Lockdown breakdown; all hail the sandal
This newsletter is a 5-minute read
Today we are picking over the lockdown extension while proudly wearing cork-soled footwear.
Jörg & Axel
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The check-in area at Berlin’s new airport is so cold that it’s been closed down until the weather improves. The cause is reportedly cold winds blowing in through the underground S-Bahn station. Just the latest design failure in a project that went spectacularly wrong thanks to the vanity of its designers.
Three brothers have been arrested on suspicion of planning an Islamist terror attack. Equipment that could be used to build a bomb was found in their apartments in Hesse and Saxony-Anhalt; all three were already on the police’s radar.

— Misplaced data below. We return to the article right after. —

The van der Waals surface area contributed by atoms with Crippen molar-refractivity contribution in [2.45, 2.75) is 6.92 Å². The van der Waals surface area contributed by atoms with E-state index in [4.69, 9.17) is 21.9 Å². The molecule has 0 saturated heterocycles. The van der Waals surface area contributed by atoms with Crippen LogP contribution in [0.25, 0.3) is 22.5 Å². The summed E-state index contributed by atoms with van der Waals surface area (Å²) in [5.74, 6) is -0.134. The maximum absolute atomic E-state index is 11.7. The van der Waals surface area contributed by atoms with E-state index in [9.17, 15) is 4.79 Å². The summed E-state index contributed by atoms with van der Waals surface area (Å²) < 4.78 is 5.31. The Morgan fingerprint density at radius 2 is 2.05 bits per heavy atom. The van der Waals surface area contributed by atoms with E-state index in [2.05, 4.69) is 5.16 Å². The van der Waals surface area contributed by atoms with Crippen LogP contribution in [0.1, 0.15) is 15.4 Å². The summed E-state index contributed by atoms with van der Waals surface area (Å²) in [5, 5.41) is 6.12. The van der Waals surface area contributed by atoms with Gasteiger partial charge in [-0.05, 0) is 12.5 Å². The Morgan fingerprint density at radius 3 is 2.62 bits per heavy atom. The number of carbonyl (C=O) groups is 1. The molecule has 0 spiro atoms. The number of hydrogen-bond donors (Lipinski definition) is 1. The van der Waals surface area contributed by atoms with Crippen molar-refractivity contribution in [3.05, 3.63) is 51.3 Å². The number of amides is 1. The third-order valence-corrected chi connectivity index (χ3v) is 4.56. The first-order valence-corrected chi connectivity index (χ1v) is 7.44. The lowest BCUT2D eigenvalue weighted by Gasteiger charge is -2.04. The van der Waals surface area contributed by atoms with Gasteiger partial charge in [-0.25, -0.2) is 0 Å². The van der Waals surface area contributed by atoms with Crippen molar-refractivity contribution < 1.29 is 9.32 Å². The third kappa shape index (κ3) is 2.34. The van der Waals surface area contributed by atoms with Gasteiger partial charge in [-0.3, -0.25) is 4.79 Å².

A man has died in Berlin after swimming in a frozen lake. The 43 year old disappeared under the ice and it took divers hours to find him. He died later in hospital with hypothermia.
Around 15,000 people in Jena had to go without heating in mid-week after the district’s central heating pipe broke (don’t ask us what this is - presumably some relic of the DDR.) That was by night-time temperatures of -15 degrees.
The federal government has agreed upon a draft law that establishes the parameters for self-driving vehicles. The bill will enable automatic buses and trucks to operate within certain zones, but at first a human operator will have to be on board for emergencies.
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Lockdown extended until March 7th